Arrived after 2,700 miles in just over 16 days to Marin, Martinique and a grim reminder of sailors who didn't make it the last mile

Sailing north from Marin, we passed Diamond Rock, which the British used as a battleship and had cannon mounted to waylay unsuspecting ships.  Now, it's a playground.

Petit Anse d'Arlet, Martinique one of the prettiest anchorages, beautiful blue clear water, sand bottom, a pier in the middle of town, a church steeple, laid back, what more could you want?

This was also Petit Anse d'Arlet.  It's one stop north of Marin on Martinique.  There are a slew of pretty anchorages there, but this is a keeper.

St. Pierre, Martinique, this sleepy town was once the Paris of the Caribbean, until an eruption in 1903 sent hot, heavy gases rolling down Mt. Pelee, killing all but two of 30,000 residents.

On to Iles des Saintes or Les Saintes.  It's a small group of four islands 5 miles south of Guadeloupe.  You can't see it on most maps.  But it's a delight.

This is the west end of the bay that houses that only town in Les Saintes.  The town is called Le Bourg.  I think this means The Town.  You get the picture.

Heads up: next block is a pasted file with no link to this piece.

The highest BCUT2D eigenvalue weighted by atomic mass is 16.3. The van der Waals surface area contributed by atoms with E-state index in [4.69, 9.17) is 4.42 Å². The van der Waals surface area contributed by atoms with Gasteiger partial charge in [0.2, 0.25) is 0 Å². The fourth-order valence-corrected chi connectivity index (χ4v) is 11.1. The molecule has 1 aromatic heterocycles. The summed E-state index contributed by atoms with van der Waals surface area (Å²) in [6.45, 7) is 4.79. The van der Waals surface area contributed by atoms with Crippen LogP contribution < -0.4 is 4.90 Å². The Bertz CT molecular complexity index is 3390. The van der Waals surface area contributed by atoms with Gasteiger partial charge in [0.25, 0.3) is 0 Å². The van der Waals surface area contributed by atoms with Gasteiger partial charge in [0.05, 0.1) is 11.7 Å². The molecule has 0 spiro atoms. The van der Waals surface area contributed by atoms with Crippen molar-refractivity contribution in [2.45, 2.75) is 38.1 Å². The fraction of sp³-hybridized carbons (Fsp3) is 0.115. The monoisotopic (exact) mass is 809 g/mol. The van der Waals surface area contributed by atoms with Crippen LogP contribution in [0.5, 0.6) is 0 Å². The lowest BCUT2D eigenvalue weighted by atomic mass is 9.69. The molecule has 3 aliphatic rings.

The flowers everywhere at Les Saintes are impressive.  This is a sample.

This is the beach fronting the little cove called Pain de Sucre or Sugar Loaf.

On and north to Antigua.  This is part of what is now Nelson's Dockyard, a national park of Antigua in English Harbor.  It was once a main garrison for British in the Caribbean.  Nelson was once stationed here.

Cruise ships regularly visit St. John's Antigua on the north side of Antigua.  English Harbor is on the south. 

If you're a cheap cruiser, you have to hike about three miles to the top of English Harbor to a viewpoint called Shirley Heights.  From there you see Falmouth Harbor in the distance and a small part of English Harbor.